Hollie Sikes, a high school student from Tennessee, is sticking up for her right to not sweat her life away during school hours. In a new petition posted to Change.org, Sikes details the sexist (and impossibly difficult to follow) dress code her school has, particularly their preference of shorts. School administrators asked Sikes and her fellow female students to only come to school wearing shorts if they were “fingertip length,” a near impossible length to find when shopping.
“I have decided to start a petition in protest to the irrationally strict dress code rules in the Knox County school system,” she wrote. “The general guidelines for students, majorly females, and the clothes they can wear in this school system is shocking and, frankly, quite disappointing. We cannot ignore the simple truth that clothing stores do not sell a wide variety of shorts for girls that are below fingertip length, if any, so young women are forced to wear long pants and jeans in 90-100 degree weather simply to avoid suspension.”
She continues, “Not only does this present health risks, such as nausea, overheating and even fainting, but it promotes victim blaming in the (unfortunately, extremely prevalent) case of sexual harassment among students. In conversations with many teachers and male students I have been told time and time again that shorts above fingertip length do not present a distraction in class, disproving the major theoretical excuse for why the fingertip rule is in use. Going off of this, are we as a county seriously willing to send a girl home and deprive her of her education simply because her shorts are ‘too short’?”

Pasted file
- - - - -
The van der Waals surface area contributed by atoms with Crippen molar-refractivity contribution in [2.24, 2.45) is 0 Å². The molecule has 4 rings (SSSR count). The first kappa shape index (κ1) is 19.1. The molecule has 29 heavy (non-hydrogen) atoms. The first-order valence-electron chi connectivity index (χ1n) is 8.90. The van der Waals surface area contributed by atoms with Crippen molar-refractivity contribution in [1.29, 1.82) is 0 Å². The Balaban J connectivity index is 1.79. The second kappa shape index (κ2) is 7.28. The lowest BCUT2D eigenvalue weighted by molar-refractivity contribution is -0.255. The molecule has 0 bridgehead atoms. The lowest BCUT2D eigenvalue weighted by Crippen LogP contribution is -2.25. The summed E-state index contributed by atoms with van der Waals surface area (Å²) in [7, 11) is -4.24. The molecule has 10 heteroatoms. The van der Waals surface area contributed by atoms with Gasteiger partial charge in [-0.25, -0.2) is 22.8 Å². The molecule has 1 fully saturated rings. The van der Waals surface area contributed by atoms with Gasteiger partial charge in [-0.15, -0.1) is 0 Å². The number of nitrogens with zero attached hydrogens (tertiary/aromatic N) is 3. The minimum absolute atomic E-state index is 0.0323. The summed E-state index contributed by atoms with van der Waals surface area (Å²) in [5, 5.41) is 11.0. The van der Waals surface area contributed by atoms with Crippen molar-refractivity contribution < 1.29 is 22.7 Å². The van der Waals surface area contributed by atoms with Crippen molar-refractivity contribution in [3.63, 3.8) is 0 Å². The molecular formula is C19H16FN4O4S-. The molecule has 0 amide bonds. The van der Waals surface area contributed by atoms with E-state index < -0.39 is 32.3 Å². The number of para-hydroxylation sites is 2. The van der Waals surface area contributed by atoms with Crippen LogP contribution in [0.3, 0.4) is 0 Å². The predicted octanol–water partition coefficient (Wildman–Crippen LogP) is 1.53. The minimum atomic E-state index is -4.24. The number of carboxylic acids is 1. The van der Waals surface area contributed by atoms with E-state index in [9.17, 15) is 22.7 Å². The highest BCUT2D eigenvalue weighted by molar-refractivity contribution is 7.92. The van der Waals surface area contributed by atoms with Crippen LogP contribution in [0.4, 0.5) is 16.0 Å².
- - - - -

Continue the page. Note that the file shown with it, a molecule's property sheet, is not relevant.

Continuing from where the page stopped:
Dress codes are put in place for good reason, but when only one gender is expected to meet certain standards, where do we draw the line? Several of Sikes’ supporters agree. Her petition already has 3,038 supporters out of its 5,000 goal, many of which have posted passionate commentary.
“The dress code for Knox Country is completely outrageous. Girls are not allowed to have any freedom to wear what they want. I understand some restrictions so girls don’t show butts and boobs but shoulders, really?? Guys aren’t supposed to show their shoulders but if they do its not as big of a deal as if a girl did it. And teachers are allowed to have their shoulders showing which is not fair,” supporter Bryanna Gillenwalters wrote.
“Rape culture is real. Instead of telling girls to cover up, maybe you should tell boys that the female body isn’t a sexual object,” Catherine Miller added.
“I’m a guy and I could care less if they wear shorts in class. No girl should have to wear pants when it’s pushing 90°+ by mid school day,” Jacob Mester said.
What do you think? Sound off in the comments below.